Aircraft Systems Topic 12.
Boeing 767 Flight
Part 2: Ailerons & Spoilers
Roll control on the B767 is accomplished by ailerons and wing spoiler panels. Movements of both are activated by rotating either of the pilot control columns. The inboard ailerons droop in conjunction with the trailing edge flaps.
Like most other high speed aircraft, the B767 features both inboard and outboard ailerons. Both operate in unison at low speed, but as speed increases an aileron lockout device gradually restricts the movement of the outboard ailerons, leaving the inboard types to effect roll at high airspeed. Speed signal inputs for this come from the Central Air Data Computer (CADC). This assures the required roll authority at low speeds, and prevents overcontrolling at high speeds.
A warning system advises pilots of lockout device failure, such that at high speeds (around cruise speed) a warning may indicate that one or both of the aileron lockouts have failed to lockout the movement of the outboard ailerons. A failure indication at low speeds (around approach speeds) may indicate that one or both of the lockouts have failed to unlock the outboard ailerons. This will effect the low speed roll control characteristics of the aircraft, and reduce crosswind landing capability.
Each aileron is powered by two hydraulic systems for redundancy purposes should one hydraulic system fail.
Each aileron is moved by two separate hydraulic actuators. Refer to figure 2. Aileron position is shown on the lower EICAS screen, and is referenced by the pilots when checking control movements prior to takeoff
(ie: “controls full, and free”).
The ailerons can be trimmed using trimming switches in the cockpit. This re-sets the aileron neutral point.
The current aileron trim position is displayed to the pilots on an “aileron trim position indicator” on each control column.
Spoilers are controlled through a speedbrake lever which is to the left of the thrust levers.
There are six spoiler panels on each wing upper surface (refer figure 3). Each spoiler panel has it’s own hydraulic actuator, which fed by one of the three hydraulic systems (ie: Left, Centre, and Right). Specific spoiler panels on each wing operate in unison with the ailerons to effect roll control. Roll spoilers are signaled to operate by rotating either control column.
Moving the speedbrake lever to the “UP” position in flight allows the spoiler panels to be used as speedbrakes while in flight. This is very handy to both slow the aircraft, or increase the descent gradient, or both simultaneously. Sort of a “get out of jail card”.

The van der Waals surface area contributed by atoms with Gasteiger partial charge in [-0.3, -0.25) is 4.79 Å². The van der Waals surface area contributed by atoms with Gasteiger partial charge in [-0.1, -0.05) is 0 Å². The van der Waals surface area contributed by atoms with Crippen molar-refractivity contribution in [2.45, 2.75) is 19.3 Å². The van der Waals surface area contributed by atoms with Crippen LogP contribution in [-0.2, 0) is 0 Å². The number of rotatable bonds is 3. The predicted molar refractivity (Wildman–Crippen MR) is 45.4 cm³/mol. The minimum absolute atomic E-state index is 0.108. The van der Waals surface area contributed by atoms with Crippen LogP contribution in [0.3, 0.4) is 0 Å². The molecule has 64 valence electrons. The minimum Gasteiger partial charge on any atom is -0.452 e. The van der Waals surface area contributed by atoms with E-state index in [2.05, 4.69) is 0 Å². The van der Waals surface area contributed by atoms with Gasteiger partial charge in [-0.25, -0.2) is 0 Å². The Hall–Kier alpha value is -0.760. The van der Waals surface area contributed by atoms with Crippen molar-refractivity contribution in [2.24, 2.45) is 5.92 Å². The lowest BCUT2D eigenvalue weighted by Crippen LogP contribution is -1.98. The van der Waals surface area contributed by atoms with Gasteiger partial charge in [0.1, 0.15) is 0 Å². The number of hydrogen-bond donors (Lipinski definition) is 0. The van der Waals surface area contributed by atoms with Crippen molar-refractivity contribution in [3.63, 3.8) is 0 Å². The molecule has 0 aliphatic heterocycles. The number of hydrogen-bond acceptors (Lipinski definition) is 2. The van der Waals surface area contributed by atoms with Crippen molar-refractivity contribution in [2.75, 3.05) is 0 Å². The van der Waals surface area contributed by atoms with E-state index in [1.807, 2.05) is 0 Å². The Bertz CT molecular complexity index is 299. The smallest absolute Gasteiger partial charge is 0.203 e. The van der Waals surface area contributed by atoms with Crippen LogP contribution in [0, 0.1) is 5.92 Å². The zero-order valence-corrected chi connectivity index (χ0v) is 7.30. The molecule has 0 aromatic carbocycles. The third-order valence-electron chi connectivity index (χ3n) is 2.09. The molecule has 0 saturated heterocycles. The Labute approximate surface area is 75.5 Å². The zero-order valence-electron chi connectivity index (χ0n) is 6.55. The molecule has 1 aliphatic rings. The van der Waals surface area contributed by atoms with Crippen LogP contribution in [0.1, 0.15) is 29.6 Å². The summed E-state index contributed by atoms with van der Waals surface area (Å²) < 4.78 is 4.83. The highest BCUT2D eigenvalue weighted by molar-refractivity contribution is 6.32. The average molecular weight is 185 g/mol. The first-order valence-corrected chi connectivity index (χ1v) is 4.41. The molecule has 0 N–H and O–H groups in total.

Inputs from the control wheels and speedbrake lever are sent to a spoiler controller, which combines the two signals to determine the required spoiler panel deflection, and then signals the spoiler panels to operate.
On the ground, all panels deploy as ‘Liftdumpers’ to spoil any residual lift at touchdown, avoid bouncing, and place more weight on the wheels to assist in wheel braking effort. The amount of spoiler deflection is greater on the ground than it is while in flight. Moving the speedbrake lever to the “ARMED” position signals the spoiler controller to extend all spoiler panels after landing. As this occurs the speedbrake lever moves to the “UP” position. Three conditions must occur before the panels will move to the up position.
1. There is hydraulic pressure to both landing gear bogie tilt actuators.
2. Both of the bogie tilt sensors have detected a ‘NO TILT’ condition (ie: the aircraft is on the ground).
3. Both thrust levers are in the “IDLE” position.
After automatic speedbrake extension, if either of the three conditions are no longer met, the speedbrake lever and spoiler panels move to the “DOWN” position again.
If the speedbrake lever is NOT in the “ARMED” position, but all three conditions are met, and reverse thrust is applied, the spoilers will automatically extend, and the speedbrake lever will move to the “UP” position.
In the event of a auto speedbrake fault, the crew are advised through a speedbrake light illuminating, and an amber coloured EICAS advisory message of “AUTO SPEEDBRAKE”. Such a fault may result in loss of automatic speedbrake extension, which could add significantly to the landing distance required.
If the speedbrake lever is in the “ARMED” position, and a speedbrake fault occurs, the light and EICAS message indicate a fault which may result in an inadvertent speedbrake extension while in flight. In this case the speedbrake lever should be placed in the “DOWN” position. Speedbrakes can still be extended and retracted manually.
Take note of the way the 3 hydraulic systems are hooked up to the various control surfaces to gain an appreciation of the way system redundancy is provided, ensuring that a single hydraulic system does NOT adversely effect safety.
Coming mini editorials will address the other flight control sub-systems of Elevators and Rudder, and Flaps and Slats.
I trust this mini editorial is of assistance to you, and good luck with your examinations.
Remember: Where other pilot’s “ASSUME”, professional pilot’s “CHECK” !